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ENGLISH 1102 Course Materials: Poetry

English 1102 resources for instructors

Poems and Teaching Resources

Love and Lust

Teaching suggestions:

  • Try pairing these different perspectives on romantic relationships written in very different time periods.
  • Ask students to imagine the listener’s point of view in each poem (Who is Marvell’s speaker trying to convince, and what might be her reaction? Who is Millay’s speaker addressing, and how does it comment on Marvell’s poem?)

Cosmic Connections

Teaching suggestions:

  • Each of these poems struggle with questions about what “faith” means in the context of spiritual or human connection. Explore how the different poems represent a shift in approaches to spirituality between the Romantic and Victorian poets, and how Whitman and Dickinson chime in with their unique voices and form. How might the poems’ main ideas be influenced by the social, cultural, and industrial climate of their times?
  • Explore the use of form in these poems. Use these as a way to demonstrate the difference between traditional forms like Wordsworth’s sonnet, the common measure of Dickinson’s form, Hopkins’ curtal sonnet, and the use of meter and rhyme in Arnold’s poem, and the use of free verse in Whitman’s poem.

Anxiety and Uncertainty

Teaching Suggestions:

  • These poems contain an element of foreboding or doom, but they address that in different ways and from different perspectives. Discuss this with your students.
  • Hypothesize with your students about why poetic subjects often focus on the anxieties of the age. Read the introduction to the collection, “Poems of Anxiety and Uncertainty” from the Poetry Foundation website. Invite your students to select and write about one of the other poems in that collection, based on your class discussion of “Ozymandias” and “The Second Coming.”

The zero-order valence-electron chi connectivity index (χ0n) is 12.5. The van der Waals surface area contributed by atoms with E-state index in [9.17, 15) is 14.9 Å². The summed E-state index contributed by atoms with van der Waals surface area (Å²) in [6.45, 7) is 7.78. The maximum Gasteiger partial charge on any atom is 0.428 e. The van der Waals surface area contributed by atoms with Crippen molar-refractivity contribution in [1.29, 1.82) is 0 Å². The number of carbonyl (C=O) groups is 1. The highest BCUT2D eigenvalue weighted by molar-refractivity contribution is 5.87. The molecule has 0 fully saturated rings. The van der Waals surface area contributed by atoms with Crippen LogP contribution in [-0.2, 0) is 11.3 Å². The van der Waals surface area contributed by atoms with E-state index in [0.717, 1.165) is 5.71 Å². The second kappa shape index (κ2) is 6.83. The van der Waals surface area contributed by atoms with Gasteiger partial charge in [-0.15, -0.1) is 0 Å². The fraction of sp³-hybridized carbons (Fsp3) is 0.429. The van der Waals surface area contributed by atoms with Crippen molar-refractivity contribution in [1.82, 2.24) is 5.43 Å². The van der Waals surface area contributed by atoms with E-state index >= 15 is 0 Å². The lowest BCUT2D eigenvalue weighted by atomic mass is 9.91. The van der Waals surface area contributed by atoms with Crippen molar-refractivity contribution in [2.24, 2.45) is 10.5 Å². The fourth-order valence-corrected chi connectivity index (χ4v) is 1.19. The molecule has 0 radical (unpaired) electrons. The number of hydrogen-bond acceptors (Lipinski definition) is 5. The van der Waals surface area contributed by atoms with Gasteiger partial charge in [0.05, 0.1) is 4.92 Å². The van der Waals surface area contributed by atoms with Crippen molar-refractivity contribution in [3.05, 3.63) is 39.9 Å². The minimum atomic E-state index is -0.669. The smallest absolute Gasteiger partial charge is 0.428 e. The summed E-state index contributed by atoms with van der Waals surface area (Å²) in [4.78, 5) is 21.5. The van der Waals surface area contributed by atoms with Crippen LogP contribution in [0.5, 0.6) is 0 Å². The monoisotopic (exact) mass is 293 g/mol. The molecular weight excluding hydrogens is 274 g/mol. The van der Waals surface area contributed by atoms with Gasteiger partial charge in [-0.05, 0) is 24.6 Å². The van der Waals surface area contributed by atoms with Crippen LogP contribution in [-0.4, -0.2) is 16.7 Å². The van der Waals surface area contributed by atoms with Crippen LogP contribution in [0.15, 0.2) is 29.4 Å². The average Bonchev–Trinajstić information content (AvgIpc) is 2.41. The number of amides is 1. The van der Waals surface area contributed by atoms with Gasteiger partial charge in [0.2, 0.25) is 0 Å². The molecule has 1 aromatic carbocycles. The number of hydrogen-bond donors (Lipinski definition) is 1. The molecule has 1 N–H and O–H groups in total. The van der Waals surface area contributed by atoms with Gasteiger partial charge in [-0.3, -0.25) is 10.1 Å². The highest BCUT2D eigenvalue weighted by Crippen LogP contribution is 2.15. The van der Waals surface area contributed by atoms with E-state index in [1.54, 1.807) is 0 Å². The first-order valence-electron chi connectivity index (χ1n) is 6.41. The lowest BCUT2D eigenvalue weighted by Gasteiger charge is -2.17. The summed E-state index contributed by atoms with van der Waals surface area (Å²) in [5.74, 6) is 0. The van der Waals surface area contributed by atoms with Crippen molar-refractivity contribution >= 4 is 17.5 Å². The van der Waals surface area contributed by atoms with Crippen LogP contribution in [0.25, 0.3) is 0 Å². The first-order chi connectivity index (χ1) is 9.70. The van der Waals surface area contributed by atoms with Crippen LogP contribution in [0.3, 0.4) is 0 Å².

Form and Voice

  • Discuss each speaker uses their voice to express their concerns.
  • Discuss how the poems create a scene for the reader.
  • Hold a dramatic monologue day!
  • Summarize the argument each character makes in each poem.
  • Let these poems talk to each other. What does McGrath’s last line say about Bishop’s poem?
  • Use these poems to talk about how a poem’s form helps reinforce the tone or content.
  • Use these poems to discuss how variation from a form is just as significant as the form itself. 

Poetry of Conflict

Teaching Suggestion:

  • Discuss the rich and complex imagery in both poems. How does each poem refute the “the old lie” Owen mentions?
  • Show a video of a Korean War Veteran reading “Facing It,” from the Favorite Poem Project 

Coming of Age

Teaching Suggestions:

  • Spend some time with Roethke by listening to audio of him reading his work here: Rothke Audio.
  • Pull from the Teaching Guide for Hayden’s poem.
  • Compare the speakers’ perspectives in the poems.

Living in America

Teaching Suggestions:

  • Discuss the use of place in poetry. How does the poet convey an idea or feeling of a place? And how does that description help us “see” the place in a new way? The discussion of urban exploration from this Poetry Foundation article may be useful.
  • Dive into either Gwendolyn Brooks or Jaamal May with a selection of their works.
  • Show the Motion Poems video of Jaamal May’s poem.
  • Pair Brooks' "We Real Cool" with Harjo's "An American Sunrise"

Let's Talk!

Want to talk more about poetry? Jessica Lindberg would love to have that conversation!

More Teaching Suggestions

Concerned about plagiarism? Want your students to grapple with their own ideas on the poems instead of rehashing Sparknotes articles?

Try studying poems from this list in class to help students get a feel for how to read/analyze poetry. Then, assign poetry essays about poems that are less studied. Here is a list of contemporary poets with great poems for student poetry essays:

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